GH deficiency (GHD) in adults is associated with central adiposity, dyslipidemia, and insulin resistance.Objective:
The objective of the study was to test the hypothesis that GHD might change the spectrum of adipokines and thus influence the adipose tissue and the whole-body metabolic and inflammatory status leading to development of insulin resistance.Design:
This was a single-center observational study with a cross-sectional design.Participants and Methods:
Protein arrays were used to characterize adipokines expressed in the sc adipose tissue obtained from young GHD adults and compared with age-, gender-, and body mass index (BMI)-matched group of healthy individuals. All subjects underwent an oral glucose tolerance test, euglycemic hyperinsulinemic clamp, and magnetic resonance imaging examination.Results:
Presence of abdominal obesity, enlarged adipocytes, increased circulating high-sensitivity C-reactive protein, impaired glucose tolerance, and decreased insulin action were found in GHD. Changes in adipokine protein expression due to GHD were highly dependent on the obesity phenotype. Lean GHD individuals (BMI ∼23 kg/m2) had decreased protein levels for stem cell factor and epithelial growth factor, indicating a possible defect in adipocyte differentiation and proliferation. Decrease of vascular endothelial growth factor, stromal cell-derived factor, angiopoietin-2, and brain-derived neurotrophic factor advocated for attenuated angiogenesis and neurogenesis. Presence of obesity (BMI ∼31 kg/m2) eliminated these inhibitory effects. However, adipose tissue expansion in GHD individuals was paralleled by an elevation of adipose tissue proinflammatory cytokines (IL-1β, interferon-γ) and chemoattractants (interferon-inducible T cell α-chemoattractant, monocyte chemotactic protein-2, monocyte chemotactic protein-3, eotaxin).Conclusion:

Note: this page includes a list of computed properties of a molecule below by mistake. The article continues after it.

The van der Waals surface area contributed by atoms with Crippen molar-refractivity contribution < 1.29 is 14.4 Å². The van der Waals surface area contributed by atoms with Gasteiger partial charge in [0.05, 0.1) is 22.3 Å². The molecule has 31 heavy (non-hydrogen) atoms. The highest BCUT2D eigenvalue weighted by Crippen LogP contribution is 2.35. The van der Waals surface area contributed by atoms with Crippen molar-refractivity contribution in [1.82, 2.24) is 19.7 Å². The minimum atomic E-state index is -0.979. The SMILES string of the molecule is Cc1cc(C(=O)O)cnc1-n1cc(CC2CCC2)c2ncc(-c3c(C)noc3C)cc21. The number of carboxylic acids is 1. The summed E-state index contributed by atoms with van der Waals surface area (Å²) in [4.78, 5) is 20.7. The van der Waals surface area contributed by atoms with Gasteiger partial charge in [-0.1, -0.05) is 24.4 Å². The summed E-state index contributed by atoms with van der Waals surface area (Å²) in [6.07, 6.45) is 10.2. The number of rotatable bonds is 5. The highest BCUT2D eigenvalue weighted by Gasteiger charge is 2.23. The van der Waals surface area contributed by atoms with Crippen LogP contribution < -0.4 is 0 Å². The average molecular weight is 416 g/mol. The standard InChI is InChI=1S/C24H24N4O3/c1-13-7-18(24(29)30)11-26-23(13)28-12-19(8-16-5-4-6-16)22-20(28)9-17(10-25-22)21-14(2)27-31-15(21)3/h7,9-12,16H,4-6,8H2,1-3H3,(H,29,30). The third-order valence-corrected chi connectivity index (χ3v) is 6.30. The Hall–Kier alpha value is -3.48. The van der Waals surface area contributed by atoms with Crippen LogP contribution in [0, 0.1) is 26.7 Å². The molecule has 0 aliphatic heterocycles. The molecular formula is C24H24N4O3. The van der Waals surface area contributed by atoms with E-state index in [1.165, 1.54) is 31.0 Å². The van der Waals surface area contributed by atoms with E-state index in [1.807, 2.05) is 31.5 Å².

Our data demonstrate that GHD modulates adipokine and cytokine protein expression pattern, which might influence the adipose tissue growth and differentiation and predispose to tissue hypoxia, inflammation, and a defect in the whole-body insulin action.